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(Various scenes of Greece.)
SAPHIA (VO): I‘ve been here in Greece for a while now. And what has surprised me the most is how easy it is to slip into a communalist mindset. I wake up knowing that what I eat for breakfast, where I go, who I interact with—that all of these are group decisions. Not just because I am a guest, but because I’ve been accepted into my boyfriend’s family, and this is just how it is for everyone.
I’ve surrendered to this fact, perhaps because I know it will be over soon, perhaps because it feels like a kind of social experiment, but mostly because what I get in return is worth it. Just as I must think of others at times when, back home, I’d have sole decision making power, others think of me—so much so that it startled me at first. At almost every moment someone is asking me if I’m hungry, if I’m thirsty, if I’d like a coffee, a beer, why I didn’t finish the food on my plate, am I not feeling well?
I remember this from last summer, and the summer before, this intense care that in the past felt at times suffocating, but this time around, I enjoy it. It is so completely different from my solitary New York life, and I’ve missed being looked after in this way. It is as if a great balancing act is being performed, as if all this care must be poured into me, and mine into others, to make up for the unnatural individualism of my New York life.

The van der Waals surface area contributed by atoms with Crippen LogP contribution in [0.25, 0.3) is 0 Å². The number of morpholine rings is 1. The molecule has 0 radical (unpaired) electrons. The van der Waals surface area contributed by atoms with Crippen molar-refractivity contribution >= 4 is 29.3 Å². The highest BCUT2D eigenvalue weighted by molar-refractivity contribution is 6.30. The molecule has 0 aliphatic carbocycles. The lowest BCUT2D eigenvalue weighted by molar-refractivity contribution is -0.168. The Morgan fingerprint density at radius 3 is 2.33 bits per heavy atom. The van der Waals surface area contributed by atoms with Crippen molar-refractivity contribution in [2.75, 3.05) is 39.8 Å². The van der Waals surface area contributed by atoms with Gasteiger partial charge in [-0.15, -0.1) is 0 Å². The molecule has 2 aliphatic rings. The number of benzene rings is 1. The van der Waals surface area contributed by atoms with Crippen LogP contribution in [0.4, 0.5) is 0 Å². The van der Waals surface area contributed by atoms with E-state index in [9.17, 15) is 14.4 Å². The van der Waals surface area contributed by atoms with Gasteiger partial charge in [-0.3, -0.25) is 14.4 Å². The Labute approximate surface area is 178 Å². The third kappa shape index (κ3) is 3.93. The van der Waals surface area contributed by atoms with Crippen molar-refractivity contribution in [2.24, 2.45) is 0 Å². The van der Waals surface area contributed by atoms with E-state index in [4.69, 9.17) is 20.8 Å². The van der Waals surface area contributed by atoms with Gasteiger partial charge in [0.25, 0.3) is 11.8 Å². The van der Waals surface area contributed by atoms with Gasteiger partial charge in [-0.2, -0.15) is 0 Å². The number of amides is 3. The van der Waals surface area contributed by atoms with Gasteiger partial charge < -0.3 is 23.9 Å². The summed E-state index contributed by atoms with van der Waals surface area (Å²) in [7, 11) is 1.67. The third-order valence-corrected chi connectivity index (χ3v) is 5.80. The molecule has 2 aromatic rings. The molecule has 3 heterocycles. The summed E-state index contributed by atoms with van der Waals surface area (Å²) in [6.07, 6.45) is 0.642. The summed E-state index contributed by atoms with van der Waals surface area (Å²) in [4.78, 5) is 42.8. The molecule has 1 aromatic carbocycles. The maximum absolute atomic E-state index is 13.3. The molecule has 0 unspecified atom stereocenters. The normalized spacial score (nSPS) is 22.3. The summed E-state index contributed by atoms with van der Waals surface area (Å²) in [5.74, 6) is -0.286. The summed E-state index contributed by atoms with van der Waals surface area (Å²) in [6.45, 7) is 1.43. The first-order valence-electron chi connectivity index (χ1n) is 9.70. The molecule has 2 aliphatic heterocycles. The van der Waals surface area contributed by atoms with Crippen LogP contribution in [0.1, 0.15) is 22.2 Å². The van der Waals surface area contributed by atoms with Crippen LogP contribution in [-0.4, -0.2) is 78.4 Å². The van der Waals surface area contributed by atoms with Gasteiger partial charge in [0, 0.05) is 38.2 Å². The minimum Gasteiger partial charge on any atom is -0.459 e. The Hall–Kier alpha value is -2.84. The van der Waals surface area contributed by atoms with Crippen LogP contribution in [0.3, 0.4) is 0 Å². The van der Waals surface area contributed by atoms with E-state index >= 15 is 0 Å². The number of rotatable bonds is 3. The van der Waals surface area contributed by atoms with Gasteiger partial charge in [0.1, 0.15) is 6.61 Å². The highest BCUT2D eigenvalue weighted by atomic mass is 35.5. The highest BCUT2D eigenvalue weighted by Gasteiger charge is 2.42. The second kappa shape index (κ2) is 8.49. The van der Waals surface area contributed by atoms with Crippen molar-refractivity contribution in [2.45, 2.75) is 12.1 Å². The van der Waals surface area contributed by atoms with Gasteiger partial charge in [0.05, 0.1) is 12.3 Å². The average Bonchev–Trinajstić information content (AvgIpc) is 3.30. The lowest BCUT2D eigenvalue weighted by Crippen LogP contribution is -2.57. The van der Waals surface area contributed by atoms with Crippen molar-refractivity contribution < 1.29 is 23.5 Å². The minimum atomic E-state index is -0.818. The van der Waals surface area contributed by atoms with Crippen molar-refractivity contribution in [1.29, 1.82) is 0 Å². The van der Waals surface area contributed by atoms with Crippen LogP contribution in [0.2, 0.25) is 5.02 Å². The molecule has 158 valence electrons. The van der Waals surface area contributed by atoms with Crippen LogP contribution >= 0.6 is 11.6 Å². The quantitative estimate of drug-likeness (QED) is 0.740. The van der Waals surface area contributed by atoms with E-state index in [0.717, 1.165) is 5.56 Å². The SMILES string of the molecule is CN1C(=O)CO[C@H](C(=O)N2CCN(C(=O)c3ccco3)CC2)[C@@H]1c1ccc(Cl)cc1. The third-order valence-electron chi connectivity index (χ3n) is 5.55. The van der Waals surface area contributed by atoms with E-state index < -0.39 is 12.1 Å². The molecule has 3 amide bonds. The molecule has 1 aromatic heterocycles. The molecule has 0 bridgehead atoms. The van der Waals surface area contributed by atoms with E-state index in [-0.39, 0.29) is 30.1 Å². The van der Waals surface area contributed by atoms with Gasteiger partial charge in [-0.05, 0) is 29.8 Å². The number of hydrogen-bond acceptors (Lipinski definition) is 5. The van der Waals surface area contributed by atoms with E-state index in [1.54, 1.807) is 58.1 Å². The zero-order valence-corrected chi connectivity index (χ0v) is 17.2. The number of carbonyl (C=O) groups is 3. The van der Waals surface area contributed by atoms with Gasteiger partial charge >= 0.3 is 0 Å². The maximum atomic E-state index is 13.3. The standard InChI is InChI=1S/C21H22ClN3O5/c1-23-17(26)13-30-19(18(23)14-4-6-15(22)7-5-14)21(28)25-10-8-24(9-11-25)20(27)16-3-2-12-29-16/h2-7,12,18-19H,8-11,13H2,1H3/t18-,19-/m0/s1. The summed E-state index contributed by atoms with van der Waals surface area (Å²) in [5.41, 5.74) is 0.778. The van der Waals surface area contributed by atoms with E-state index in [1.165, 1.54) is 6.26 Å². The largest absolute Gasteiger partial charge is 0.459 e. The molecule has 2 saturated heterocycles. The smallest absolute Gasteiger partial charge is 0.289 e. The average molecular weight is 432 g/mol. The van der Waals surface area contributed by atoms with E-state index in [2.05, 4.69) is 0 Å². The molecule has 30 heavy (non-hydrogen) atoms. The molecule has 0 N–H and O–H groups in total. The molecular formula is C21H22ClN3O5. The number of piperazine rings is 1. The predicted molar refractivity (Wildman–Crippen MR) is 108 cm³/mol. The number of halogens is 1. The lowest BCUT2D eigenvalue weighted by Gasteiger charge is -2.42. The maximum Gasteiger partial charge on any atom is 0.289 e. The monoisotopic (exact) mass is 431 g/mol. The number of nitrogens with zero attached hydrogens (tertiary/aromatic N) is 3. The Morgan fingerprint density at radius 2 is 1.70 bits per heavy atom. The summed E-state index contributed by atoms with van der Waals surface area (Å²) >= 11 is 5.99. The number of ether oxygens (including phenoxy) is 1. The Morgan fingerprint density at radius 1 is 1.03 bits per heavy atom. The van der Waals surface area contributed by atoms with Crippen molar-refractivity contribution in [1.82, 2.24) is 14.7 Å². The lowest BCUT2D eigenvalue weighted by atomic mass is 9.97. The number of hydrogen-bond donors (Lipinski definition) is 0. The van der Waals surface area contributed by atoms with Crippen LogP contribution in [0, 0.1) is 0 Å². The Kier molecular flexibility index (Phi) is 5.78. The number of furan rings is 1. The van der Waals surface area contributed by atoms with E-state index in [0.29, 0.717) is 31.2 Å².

This time around, my boyfriend is finding this particular element of Greek culture more suffocating than I am. It’s quite a switch—normally, he slides right back into his life in Greece and takes the communalism in stride—benefits from it, even, with things like getting to stay in his cousin’s apartment—but suddenly, every group decision is infuriating, not eating when he wants to makes him grumpy, and he mentions at least once a day how excited he is to return to his apartment, eat whatever he wants whenever he wants, and work alone in his office instead of in his family’s apartment, crammed into 1,000 square feet with four other people. He wants balance, too, just in the other direction. Perhaps he’s had enough of communalism while I’m just getting my first tastes. So if balance is key, if the individualism of New York life is what allows me to appreciate Greece, but I know I could not live in such a communalist culture year-round, the question becomes: how do I bring a piece of Greece home?
(Fade to outro.)